We always enjoy signs when we are traveling. In other countries, you often see signs in English that are unintentionally humorous (and I’m sure speakers of other tongues get some great laughs at how we misuse their languages in the U.S.). Many signs in India are in English, since it is one of the official languages. Though completely understandable to us in most cases, there are definite stylistic differences in how Indians use the language, which are often charming and sometimes hilarious. In addition, there is a delightful flexibility of spelling, particularly found in words that are transliterated from Hindi or one of the myriad other Indian languages.

All this is enough to keep Dan and me well entertained, but there’s an additional wrinkle that made them like catnip for me: many are hand painted. This includes older, fading signs and billboards, which appeal to me anywhere, and also brand new signage. It is still commonplace for shop signs, restaurant menus, and roadside wall advertisements to be painted by hand. We really noticed this in the long lines of crisp, newly painted advertising murals we saw when driving along country roads. These were often for construction materials like cement and plywood, and would repeat four or five times in a row along a wall.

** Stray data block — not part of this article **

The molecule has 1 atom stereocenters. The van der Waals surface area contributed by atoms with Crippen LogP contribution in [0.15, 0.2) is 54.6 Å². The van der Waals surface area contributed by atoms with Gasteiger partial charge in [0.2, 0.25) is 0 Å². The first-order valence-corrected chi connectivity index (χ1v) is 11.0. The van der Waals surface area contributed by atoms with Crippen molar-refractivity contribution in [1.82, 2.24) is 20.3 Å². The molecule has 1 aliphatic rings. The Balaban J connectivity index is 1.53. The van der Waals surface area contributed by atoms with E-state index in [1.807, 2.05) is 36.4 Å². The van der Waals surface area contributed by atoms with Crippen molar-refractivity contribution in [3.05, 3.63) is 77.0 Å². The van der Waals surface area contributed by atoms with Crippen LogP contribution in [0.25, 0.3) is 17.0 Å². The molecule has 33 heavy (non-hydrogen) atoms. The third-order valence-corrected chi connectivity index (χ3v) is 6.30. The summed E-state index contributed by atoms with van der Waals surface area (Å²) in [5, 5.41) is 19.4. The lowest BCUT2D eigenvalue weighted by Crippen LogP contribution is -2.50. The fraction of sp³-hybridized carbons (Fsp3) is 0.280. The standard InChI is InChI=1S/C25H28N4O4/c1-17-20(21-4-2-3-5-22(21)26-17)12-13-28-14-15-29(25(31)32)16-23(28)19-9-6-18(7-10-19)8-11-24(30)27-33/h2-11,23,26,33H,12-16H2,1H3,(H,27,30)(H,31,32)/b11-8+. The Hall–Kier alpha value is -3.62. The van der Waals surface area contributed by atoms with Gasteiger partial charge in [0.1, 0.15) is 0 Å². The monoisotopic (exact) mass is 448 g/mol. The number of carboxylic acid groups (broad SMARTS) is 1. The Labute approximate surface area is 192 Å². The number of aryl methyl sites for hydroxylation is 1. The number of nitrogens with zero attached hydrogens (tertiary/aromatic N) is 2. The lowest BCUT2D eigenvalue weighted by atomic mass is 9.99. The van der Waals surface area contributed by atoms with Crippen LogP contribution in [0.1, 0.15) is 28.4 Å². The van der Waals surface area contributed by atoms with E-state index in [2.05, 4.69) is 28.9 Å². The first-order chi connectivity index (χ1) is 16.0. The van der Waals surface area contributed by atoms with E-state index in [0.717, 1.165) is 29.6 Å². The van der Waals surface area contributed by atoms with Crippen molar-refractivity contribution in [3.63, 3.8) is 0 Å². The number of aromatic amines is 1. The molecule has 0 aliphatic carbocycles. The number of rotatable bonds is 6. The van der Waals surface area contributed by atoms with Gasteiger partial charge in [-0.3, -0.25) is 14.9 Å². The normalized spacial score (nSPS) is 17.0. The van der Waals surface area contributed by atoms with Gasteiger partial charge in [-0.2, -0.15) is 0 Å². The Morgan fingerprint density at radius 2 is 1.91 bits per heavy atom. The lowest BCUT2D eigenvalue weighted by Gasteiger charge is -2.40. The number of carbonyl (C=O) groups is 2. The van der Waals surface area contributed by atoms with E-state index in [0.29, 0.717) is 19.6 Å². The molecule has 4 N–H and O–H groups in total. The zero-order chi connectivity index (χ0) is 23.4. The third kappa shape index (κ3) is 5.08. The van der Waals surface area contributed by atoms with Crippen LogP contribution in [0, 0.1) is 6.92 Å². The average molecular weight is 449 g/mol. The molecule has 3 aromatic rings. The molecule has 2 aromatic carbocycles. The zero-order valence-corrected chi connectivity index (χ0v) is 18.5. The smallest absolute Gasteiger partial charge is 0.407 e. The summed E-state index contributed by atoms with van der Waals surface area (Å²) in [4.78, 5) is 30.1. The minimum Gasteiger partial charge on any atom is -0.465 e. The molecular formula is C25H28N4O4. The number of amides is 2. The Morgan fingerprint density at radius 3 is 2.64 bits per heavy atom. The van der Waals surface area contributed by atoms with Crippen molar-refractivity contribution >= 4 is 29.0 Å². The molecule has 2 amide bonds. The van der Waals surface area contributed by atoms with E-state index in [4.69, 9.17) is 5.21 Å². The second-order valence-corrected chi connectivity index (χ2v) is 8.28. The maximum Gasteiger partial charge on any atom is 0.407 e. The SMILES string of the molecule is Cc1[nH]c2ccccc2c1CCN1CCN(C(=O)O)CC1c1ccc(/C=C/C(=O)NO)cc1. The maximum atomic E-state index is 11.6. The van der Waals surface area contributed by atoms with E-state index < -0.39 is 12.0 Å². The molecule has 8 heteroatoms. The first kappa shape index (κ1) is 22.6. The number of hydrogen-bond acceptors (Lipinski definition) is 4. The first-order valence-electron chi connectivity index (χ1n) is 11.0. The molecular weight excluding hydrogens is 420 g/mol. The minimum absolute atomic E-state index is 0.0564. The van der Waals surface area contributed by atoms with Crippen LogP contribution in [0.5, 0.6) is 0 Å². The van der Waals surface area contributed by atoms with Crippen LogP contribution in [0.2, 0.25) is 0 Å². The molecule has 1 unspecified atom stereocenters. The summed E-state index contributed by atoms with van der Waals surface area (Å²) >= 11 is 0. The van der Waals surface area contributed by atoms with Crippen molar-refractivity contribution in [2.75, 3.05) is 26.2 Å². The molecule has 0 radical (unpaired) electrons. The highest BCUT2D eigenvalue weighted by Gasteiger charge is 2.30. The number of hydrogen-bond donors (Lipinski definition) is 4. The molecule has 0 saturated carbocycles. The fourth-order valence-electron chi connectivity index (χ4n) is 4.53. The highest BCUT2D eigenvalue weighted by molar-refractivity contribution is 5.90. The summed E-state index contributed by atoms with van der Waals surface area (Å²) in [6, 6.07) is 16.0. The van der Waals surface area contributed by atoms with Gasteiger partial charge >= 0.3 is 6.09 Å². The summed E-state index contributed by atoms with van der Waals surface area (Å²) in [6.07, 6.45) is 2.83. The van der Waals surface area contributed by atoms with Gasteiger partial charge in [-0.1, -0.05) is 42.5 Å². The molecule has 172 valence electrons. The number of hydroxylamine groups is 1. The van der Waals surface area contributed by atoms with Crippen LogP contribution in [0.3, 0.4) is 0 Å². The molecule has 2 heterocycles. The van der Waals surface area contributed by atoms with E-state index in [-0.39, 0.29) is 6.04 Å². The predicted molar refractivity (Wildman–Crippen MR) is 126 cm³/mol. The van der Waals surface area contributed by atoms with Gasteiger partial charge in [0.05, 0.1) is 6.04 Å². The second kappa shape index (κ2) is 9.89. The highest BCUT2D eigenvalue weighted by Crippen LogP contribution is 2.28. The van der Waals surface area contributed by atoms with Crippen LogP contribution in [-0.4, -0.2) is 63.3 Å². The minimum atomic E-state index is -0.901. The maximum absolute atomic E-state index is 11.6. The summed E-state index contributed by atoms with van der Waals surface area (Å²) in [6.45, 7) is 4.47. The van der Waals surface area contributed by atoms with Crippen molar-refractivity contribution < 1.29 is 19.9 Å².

In several places, we saw messages of peace and the commonality of all people, which reminded me of similar ones we saw in Thailand. I am not a religious person, but I do believe strongly that humans all over the world have more things in common than things to divide us. It’s one of my strongest motivations for traveling: to widen the circle that is ‘us,’ and shrink the one that is ‘them,’ by meeting people and making connections one at a time.

I could probably have spent three more weeks happily walking around towns and villages, photographing signs. This gallery includes my favorites from this trip.